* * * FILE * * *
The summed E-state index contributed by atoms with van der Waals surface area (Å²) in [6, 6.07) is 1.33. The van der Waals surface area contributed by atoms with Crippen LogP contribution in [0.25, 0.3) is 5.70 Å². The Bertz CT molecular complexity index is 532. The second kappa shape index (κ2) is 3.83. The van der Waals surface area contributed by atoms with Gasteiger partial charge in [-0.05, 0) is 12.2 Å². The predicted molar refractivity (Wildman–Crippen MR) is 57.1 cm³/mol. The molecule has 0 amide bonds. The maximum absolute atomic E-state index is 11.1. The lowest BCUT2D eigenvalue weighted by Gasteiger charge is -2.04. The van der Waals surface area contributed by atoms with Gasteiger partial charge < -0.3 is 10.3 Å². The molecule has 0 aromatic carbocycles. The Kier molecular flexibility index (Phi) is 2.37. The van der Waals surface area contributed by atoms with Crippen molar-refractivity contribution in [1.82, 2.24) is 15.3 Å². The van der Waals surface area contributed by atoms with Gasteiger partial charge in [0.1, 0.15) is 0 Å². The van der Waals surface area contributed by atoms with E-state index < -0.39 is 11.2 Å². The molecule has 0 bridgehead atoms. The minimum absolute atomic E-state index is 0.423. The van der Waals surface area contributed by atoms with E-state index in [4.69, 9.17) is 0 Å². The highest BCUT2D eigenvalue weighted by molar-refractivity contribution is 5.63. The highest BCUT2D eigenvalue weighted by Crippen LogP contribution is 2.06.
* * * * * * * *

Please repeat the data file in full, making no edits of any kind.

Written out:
The summed E-state index contributed by atoms with van der Waals surface area (Å²) in [6, 6.07) is 1.33. The van der Waals surface area contributed by atoms with Crippen LogP contribution in [0.25, 0.3) is 5.70 Å². The Bertz CT molecular complexity index is 532. The second kappa shape index (κ2) is 3.83. The van der Waals surface area contributed by atoms with Gasteiger partial charge in [-0.05, 0) is 12.2 Å². The predicted molar refractivity (Wildman–Crippen MR) is 57.1 cm³/mol. The molecule has 0 amide bonds. The maximum absolute atomic E-state index is 11.1. The lowest BCUT2D eigenvalue weighted by Gasteiger charge is -2.04. The van der Waals surface area contributed by atoms with Gasteiger partial charge < -0.3 is 10.3 Å². The molecule has 0 aromatic carbocycles. The Kier molecular flexibility index (Phi) is 2.37. The van der Waals surface area contributed by atoms with Crippen molar-refractivity contribution in [1.82, 2.24) is 15.3 Å². The van der Waals surface area contributed by atoms with Gasteiger partial charge in [0.1, 0.15) is 0 Å². The van der Waals surface area contributed by atoms with E-state index < -0.39 is 11.2 Å². The molecule has 0 bridgehead atoms. The minimum absolute atomic E-state index is 0.423. The van der Waals surface area contributed by atoms with E-state index in [4.69, 9.17) is 0 Å². The highest BCUT2D eigenvalue weighted by molar-refractivity contribution is 5.63. The highest BCUT2D eigenvalue weighted by Crippen LogP contribution is 2.06.